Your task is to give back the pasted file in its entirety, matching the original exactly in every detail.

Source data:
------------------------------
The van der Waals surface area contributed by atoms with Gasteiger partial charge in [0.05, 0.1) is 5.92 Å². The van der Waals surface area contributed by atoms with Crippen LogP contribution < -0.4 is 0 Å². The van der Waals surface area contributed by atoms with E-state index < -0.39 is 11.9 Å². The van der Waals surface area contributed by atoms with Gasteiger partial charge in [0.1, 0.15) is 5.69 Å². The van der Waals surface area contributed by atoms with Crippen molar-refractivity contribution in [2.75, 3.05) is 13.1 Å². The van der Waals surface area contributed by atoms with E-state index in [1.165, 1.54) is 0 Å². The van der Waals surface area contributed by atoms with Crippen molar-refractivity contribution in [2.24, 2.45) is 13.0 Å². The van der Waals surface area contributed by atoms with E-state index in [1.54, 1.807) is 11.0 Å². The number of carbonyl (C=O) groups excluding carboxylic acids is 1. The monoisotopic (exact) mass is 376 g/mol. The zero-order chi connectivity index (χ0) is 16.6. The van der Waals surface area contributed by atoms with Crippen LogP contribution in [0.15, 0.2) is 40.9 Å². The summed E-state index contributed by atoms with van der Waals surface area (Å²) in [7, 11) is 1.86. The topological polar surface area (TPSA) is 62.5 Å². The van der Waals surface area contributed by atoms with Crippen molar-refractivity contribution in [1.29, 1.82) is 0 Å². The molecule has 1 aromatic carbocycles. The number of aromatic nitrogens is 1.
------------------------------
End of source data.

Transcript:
The van der Waals surface area contributed by atoms with Gasteiger partial charge in [0.05, 0.1) is 5.92 Å². The van der Waals surface area contributed by atoms with Crippen LogP contribution < -0.4 is 0 Å². The van der Waals surface area contributed by atoms with E-state index < -0.39 is 11.9 Å². The van der Waals surface area contributed by atoms with Gasteiger partial charge in [0.1, 0.15) is 5.69 Å². The van der Waals surface area contributed by atoms with Crippen molar-refractivity contribution in [2.75, 3.05) is 13.1 Å². The van der Waals surface area contributed by atoms with E-state index in [1.165, 1.54) is 0 Å². The van der Waals surface area contributed by atoms with Crippen molar-refractivity contribution in [2.24, 2.45) is 13.0 Å². The van der Waals surface area contributed by atoms with E-state index in [1.54, 1.807) is 11.0 Å². The number of carbonyl (C=O) groups excluding carboxylic acids is 1. The monoisotopic (exact) mass is 376 g/mol. The zero-order chi connectivity index (χ0) is 16.6. The van der Waals surface area contributed by atoms with Crippen LogP contribution in [0.15, 0.2) is 40.9 Å². The summed E-state index contributed by atoms with van der Waals surface area (Å²) in [7, 11) is 1.86. The topological polar surface area (TPSA) is 62.5 Å². The van der Waals surface area contributed by atoms with Crippen molar-refractivity contribution in [1.29, 1.82) is 0 Å². The molecule has 1 aromatic carbocycles. The number of aromatic nitrogens is 1.